Odds & Ends
By Devin D. O'Leary
Dateline: Brazil—A rancher accused of ordering the murder of four government agents inspecting claims of slavery has been released from jail after being elected mayor of his home town. Anterio Manica was let out of prison last Tuesday night after his landslide victory for mayor of Unai, a rural town 90 miles from the capital of Brasilia. A Brazilian court ruled that Manica could take office on Jan. 1 while the justice system investigates federal police accusations that he and his brother hired the gang that executed three labor ministry inspectors and their driver earlier this year. The agents were ambushed near Unai as they were looking into reports of forced labor on a black bean plantation owned by Manica's brother Norberto, who is one of the world's top bean growers. Although Norberto remains in custody, Anterio is free to pursue his political career. “As he was elected mayor, there is little concern he would try to flee,” said a Federal Police spokesman.
Dateline: Romania—Villagers in Cristinesti fled their hometown last week after mistaking disco lights in a nearby town for an alien invasion. According to the Adevarul daily, locals thought they were under attack by aliens when they suddenly saw bright, multicolored lights in the sky. “Everybody was out on the streets and wondering what to do if the aliens landed,” Cristinesti inhabitant Costel Roman told the newspaper. Police who were called out to investigate discovered the lights were coming from an open air disco in the town of Herto near the Ukrainian border.
Dateline: India—The entire staff of the Rajendra Memorial High School in West Champaran has been fired after it was discovered that none of them had been to work in 23 years. The 11 employees, including eight teachers, only showed up to the school twice a year on occasions of national importance. The scam came to light after the Bihar School Examination Board Chairman Subhash Sharma carried out a surprise inspection of the school in eastern India. The inspection team found three men who claimed to be “dummy teachers” hired by the government-appointed regulars in February 1981. The Statesman of Calcutta quoted the three “dummy” teachers as saying, “Initially, we were paid about $10 a month. Now it has risen to $20. The principal resides about 20 miles from here. At the beginning of every month, we have to formally contact him by phone for our salary. He never disappoints us.” In addition to the truant staff, the inspection team also discovered that the names of most of the students enrolled in the school were fake.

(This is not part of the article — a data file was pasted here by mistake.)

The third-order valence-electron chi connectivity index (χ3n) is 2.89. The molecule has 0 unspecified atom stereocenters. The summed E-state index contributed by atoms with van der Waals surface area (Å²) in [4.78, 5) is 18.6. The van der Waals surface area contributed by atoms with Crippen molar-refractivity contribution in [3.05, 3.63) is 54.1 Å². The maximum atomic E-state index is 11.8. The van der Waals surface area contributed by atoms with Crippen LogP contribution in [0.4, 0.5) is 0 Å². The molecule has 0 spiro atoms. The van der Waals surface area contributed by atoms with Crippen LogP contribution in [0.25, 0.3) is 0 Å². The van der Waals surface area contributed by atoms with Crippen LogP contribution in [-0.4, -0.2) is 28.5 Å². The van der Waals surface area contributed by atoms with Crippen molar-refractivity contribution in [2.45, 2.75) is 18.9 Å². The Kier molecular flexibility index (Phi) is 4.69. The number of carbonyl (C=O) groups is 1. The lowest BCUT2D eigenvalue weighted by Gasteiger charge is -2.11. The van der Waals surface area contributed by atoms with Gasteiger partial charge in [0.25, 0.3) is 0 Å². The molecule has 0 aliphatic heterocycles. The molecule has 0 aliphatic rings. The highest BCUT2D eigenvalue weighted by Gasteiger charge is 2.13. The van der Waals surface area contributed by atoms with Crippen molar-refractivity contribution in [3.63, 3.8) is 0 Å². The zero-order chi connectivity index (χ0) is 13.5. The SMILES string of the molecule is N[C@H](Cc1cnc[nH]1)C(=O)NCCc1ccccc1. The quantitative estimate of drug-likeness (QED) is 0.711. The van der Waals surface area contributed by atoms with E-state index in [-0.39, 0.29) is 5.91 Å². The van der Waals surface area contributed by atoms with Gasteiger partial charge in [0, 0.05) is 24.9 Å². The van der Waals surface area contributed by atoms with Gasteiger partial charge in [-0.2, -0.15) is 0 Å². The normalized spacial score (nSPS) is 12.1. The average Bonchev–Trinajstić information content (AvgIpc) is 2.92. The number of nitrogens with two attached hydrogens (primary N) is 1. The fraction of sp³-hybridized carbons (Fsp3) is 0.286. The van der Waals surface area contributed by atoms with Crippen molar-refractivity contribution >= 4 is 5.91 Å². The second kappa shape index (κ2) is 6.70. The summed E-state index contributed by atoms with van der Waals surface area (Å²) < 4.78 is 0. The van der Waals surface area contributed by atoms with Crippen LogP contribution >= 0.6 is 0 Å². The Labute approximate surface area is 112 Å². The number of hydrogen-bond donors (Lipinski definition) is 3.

Dateline: Hong Kong—Authorities at the DBS Bank admitted that some 83 safety deposit boxes were accidentally destroyed during a recent branch renovation in the urban Kowloon neighborhood. The boxes were apparently mixed up with 900 empty, unused lockers and were crushed as scrap metal by contractors last Saturday. “When we discovered the error, we spent all of Sunday and Monday trying to contact the affected customers,” said a DBS spokeswoman. “They were understandably upset, angry and disappointed.” DBS said it was unable to put a value on the lost items contained within the safety deposit boxes, but expects the error to run into the millions.
Dateline: Michigan—A woman who admitted she sold stones to rioters in Benton Harbor last year has pleaded no contest to a felony charge and faces up to 10 years in prison. According to police, Yuolanda Taylor, 32, lugged rocks through a riot-wracked neighborhood on the night of June 16, 2003. She sold smaller stones for $1 and bigger rocks for $5. The rocks were thrown at police, prosecutors said. Taylor told police she collected about $70, but quit when she got pelted by some of her own merchandise. She later used the money to pay for her cable TV bill. Taylor was one of six people charged about one year after mobs burned houses and assaulted police and firefighters in two nights of violence. Ten people were arrested at the time of the riots. The rest, including Taylor, were charged after a lengthy task force investigation.
Dateline: California—A $40,000 ceramic mural was recently unveiled outside Livermore new city library. Although the mural contains the names of 175 famed thinkers, such luminaries as Einstein, Shakespeare, Vincent Van Gogh, Michelangelo and seven others are misspelled. “Our library director is very frustrated that she has this lovely new library and it has all these misspellings in front,” City Councilwoman Lorraine Dietrich told the Associated Press. Mural creator Maria Alquilar, perhaps overestimating public library users, told reporters, “The people that are into humanities and are into Blake's concept of Enlightenment, they are not looking at the words. In their mind, the words register correctly.” Despite Blake's concept of Enlightenment, the Livermore City Council has authorized another $6,000 plus expenses to fly Alquilar up from Florida to correct her errors.
Compiled by Devin D. O'Leary. E-mail your weird news to firstname.lastname@example.org.
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